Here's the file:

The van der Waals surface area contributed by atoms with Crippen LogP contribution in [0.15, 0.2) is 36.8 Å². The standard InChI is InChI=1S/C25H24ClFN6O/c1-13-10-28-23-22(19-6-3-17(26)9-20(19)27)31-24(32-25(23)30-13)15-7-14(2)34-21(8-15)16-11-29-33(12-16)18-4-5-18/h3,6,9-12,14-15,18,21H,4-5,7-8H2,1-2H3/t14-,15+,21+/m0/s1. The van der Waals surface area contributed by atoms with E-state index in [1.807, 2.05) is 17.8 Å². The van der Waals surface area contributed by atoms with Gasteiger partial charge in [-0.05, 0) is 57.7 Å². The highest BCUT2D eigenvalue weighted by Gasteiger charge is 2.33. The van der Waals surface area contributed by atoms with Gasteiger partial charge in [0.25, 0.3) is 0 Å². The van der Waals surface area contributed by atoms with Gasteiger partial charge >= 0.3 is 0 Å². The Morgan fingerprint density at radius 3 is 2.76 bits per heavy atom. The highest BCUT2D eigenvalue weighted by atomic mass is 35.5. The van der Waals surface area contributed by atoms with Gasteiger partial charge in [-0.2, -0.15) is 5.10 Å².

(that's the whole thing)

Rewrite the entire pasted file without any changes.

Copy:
The van der Waals surface area contributed by atoms with Crippen LogP contribution in [0.15, 0.2) is 36.8 Å². The standard InChI is InChI=1S/C25H24ClFN6O/c1-13-10-28-23-22(19-6-3-17(26)9-20(19)27)31-24(32-25(23)30-13)15-7-14(2)34-21(8-15)16-11-29-33(12-16)18-4-5-18/h3,6,9-12,14-15,18,21H,4-5,7-8H2,1-2H3/t14-,15+,21+/m0/s1. The van der Waals surface area contributed by atoms with E-state index in [1.807, 2.05) is 17.8 Å². The van der Waals surface area contributed by atoms with Gasteiger partial charge in [-0.05, 0) is 57.7 Å². The highest BCUT2D eigenvalue weighted by Gasteiger charge is 2.33. The van der Waals surface area contributed by atoms with Gasteiger partial charge in [0.25, 0.3) is 0 Å². The van der Waals surface area contributed by atoms with Gasteiger partial charge >= 0.3 is 0 Å². The Morgan fingerprint density at radius 3 is 2.76 bits per heavy atom. The highest BCUT2D eigenvalue weighted by atomic mass is 35.5. The van der Waals surface area contributed by atoms with Gasteiger partial charge in [-0.2, -0.15) is 5.10 Å².